July / August 2004 Issue
Queer Pride organizing in Toronto has undergone a radical transformation. According to Gary Kinsman, a former Pride organizer and a Professor of Sociology at Laurentian University, early Pride events mixed pleasure with politics: “Pride Day was consciously used as a day to build a movement, a day to build community organizations and to get people involved in political campaigns.” In more recent years, however, Pride organizing reflects a very different set of priorities. While a number of political groups are still involved in the weeklong festival, and while many people derive a sense of community from the parade, Pride events are no longer organized to advance queer social movement politics. Pride planners, along with local officials and business elites, seem much more concerned with reorganizing the event to bolster the local tourist industry.
Numerous studies have been conducted to assess the economic impact of the event (now estimated at $80 million including spin-offs) and to acquire detailed demographic information from spectators to assist corporations pursuing the heavily mythologized gay market. Pride organizers have stepped up marketing efforts this year by launching a cross-border advertising campaign to attract more American tourists to Toronto.
The evolution of Pride Toronto from a venue for lesbian and gay social movement politics to a marketing tool and tourist spectacle does not simply reflect the decisions made by organizers, but symbolizes much broader dynamics of the commodification of diversity in Toronto. Queerness, along with other forms of ethno-cultural diversity, has been conscripted into Toronto’s economic development strategies. Toronto’s gay district, much like Little Italy or Chinatown, now operates as a material and symbolic resource supporting Toronto’s cosmopolitan image as well as the emergence of a local tourism industry based on the commodification of cultural difference.
This newfound appreciation for diversity should be regarded with suspicion. Beneath the glossy veneer of Toronto’s official multicultural image lie persistent forms of marginalization.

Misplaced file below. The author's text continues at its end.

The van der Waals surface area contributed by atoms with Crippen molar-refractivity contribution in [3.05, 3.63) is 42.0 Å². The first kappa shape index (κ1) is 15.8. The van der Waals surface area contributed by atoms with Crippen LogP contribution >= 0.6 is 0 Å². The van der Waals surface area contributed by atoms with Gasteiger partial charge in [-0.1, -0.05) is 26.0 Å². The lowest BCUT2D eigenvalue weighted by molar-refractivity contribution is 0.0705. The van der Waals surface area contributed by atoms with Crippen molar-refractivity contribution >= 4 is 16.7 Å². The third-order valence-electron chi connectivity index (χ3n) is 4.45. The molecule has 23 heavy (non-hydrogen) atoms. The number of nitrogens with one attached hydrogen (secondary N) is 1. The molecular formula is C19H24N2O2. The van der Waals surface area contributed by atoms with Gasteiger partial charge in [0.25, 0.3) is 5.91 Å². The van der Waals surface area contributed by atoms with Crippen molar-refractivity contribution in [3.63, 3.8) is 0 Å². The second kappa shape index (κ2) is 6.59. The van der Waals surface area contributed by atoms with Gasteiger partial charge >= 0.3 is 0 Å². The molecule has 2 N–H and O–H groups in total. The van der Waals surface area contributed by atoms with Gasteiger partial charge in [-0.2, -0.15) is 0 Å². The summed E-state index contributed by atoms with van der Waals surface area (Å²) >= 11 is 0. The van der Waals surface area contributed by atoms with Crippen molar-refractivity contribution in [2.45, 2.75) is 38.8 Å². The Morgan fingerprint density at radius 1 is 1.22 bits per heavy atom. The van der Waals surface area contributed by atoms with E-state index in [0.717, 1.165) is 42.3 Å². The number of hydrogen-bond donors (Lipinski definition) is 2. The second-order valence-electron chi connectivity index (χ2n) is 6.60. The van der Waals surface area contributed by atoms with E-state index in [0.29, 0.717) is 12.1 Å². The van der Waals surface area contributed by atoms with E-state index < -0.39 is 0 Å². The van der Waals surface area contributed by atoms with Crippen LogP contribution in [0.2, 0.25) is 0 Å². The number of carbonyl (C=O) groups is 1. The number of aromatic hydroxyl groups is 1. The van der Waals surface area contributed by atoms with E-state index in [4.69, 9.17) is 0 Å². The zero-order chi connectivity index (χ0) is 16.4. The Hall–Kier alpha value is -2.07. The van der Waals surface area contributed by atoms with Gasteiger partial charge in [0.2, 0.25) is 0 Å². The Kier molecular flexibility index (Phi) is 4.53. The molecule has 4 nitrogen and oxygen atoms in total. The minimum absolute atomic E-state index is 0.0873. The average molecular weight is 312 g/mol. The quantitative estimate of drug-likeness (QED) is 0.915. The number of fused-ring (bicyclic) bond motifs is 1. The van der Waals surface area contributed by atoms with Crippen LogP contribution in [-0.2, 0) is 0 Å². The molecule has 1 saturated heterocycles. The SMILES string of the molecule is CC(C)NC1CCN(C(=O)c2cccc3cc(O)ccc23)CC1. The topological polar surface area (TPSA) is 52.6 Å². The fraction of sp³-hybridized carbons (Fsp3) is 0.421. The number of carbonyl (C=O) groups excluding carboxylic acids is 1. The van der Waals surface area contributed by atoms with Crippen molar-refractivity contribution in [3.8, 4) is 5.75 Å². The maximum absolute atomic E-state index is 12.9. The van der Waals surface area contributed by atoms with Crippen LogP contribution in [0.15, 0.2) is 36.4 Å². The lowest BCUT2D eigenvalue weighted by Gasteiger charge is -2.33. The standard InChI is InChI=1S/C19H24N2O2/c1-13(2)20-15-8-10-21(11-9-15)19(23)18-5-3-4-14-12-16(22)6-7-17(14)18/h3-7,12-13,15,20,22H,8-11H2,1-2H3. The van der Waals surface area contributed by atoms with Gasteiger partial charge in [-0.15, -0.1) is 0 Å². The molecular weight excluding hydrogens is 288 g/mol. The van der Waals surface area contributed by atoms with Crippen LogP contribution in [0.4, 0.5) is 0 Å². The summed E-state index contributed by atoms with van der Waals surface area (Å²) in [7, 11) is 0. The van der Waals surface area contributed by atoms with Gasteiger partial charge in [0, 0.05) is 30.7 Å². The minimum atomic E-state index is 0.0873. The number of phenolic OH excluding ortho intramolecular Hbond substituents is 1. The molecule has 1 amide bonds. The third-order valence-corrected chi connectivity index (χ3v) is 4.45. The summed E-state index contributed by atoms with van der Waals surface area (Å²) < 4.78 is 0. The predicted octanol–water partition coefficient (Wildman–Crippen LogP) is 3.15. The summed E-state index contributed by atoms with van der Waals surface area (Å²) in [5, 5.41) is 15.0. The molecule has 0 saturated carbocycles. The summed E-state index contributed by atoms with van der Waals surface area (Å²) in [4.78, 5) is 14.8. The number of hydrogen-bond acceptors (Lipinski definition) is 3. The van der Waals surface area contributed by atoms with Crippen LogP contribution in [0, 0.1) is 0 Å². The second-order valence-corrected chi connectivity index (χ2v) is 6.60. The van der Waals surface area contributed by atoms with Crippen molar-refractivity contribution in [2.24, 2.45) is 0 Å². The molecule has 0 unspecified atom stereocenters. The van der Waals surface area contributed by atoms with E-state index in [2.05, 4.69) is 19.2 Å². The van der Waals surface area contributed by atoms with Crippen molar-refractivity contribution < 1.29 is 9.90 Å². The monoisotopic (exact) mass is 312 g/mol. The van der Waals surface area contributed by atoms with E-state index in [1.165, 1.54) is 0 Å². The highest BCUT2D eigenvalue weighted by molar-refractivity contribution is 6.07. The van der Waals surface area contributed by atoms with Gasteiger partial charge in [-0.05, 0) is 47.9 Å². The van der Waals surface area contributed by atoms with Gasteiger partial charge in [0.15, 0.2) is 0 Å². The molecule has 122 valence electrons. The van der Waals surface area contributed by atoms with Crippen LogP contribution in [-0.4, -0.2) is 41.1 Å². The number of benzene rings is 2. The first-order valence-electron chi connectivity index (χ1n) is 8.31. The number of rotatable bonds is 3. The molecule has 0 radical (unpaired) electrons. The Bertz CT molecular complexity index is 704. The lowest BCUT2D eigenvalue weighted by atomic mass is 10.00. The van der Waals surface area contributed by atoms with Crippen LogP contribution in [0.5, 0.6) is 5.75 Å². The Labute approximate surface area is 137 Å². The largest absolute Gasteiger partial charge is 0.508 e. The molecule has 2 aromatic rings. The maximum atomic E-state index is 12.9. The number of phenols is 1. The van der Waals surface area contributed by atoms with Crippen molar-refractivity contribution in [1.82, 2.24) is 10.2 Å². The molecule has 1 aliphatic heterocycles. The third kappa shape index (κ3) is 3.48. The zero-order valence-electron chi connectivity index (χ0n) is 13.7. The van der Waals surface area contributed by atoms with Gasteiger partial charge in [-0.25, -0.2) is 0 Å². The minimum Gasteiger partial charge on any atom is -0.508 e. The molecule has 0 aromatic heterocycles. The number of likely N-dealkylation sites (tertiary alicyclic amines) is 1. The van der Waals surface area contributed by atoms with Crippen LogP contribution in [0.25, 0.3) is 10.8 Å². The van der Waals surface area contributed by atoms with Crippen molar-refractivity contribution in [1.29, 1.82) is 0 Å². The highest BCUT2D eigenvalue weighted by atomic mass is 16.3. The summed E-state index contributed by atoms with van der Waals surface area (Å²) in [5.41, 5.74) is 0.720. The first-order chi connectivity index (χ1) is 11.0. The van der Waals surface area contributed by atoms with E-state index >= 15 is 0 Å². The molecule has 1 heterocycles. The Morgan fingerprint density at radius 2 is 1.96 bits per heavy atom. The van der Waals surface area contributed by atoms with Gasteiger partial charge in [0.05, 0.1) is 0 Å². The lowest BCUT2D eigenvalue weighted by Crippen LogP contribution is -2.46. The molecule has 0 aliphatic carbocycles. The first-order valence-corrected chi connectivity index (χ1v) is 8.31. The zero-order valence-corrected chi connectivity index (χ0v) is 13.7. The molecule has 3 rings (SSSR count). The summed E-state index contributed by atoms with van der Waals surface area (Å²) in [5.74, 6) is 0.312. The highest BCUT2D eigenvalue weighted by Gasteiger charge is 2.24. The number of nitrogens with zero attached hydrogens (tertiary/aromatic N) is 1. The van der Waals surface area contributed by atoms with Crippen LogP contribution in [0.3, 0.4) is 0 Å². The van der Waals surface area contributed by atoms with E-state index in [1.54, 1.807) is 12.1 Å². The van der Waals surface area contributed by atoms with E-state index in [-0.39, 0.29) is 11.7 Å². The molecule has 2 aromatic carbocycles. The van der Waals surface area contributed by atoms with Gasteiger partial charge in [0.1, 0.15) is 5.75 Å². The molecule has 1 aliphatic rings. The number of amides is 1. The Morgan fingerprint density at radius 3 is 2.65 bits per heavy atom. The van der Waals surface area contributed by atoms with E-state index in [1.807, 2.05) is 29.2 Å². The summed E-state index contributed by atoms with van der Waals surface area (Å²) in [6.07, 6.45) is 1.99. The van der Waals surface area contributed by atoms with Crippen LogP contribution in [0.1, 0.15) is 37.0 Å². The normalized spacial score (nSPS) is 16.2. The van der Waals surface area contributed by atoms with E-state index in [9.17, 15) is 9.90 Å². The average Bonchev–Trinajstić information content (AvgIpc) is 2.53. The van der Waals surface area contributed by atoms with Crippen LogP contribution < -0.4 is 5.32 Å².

Urban Entrepreneurialism and the Commodification of Difference
In the wake of globalization and the flight of manufacturing to cheaper regions, cities across North America have scrambled to devise new ways to attract and retain investment - and within these entrepreneurial schemes image is everything. Cities have sought to reinvent themselves through strategies of branding that sell the city like any other product. This involves the proliferation of spectacle in a variety of forms such as trophy architecture, revitalized waterfronts and historic districts, stadiums, and other forms of infrastructure development that channel money out of less-spectacular but much-needed services.
Urban branding also involves the marketing of diversity. Economic development policy star Richard Florida built a career by selling this strategy to cities. In 2001, Florida began travelling the lecture circuit with his idea of “the gay index,” a measurement of economic performance that links a thriving urban economy with a large gay (male) population. Florida (with associate Gary Gates) announced that, “gays can be thought of as canaries of the knowledge economy. They signal a diverse and progressive environment that fosters the creativity and innovation necessary for success.” In light of Florida’s revelation, urban developers in cities across North America have rushed to make their respective locales attractive by staging diversity in the most theatrical and spectacular manner possible. They are taking stock of whatever cultural resources and ethnic enclaves may enhance urban branding strategies and function as “authentic” exotica for tourists and middle-class urban dwellers.
Toronto is no exception. Local urban imagineers have em-barked on an urban branding campaign to repackage Toronto as a succession of tourist districts and ethnic enclaves. The Economic Development Strategy Report produced by the City in 2000 outlines the “branding of Toronto as the most ethnically, culturally, socially and economically diverse city in the world” as a strategic priority that will delineate Toronto’s “unique identity.” The report goes on to suggest that “Toronto will bolster its competitive position by finding new ways to creatively package previously overlooked aspects of the city … for tourists throughout the year.”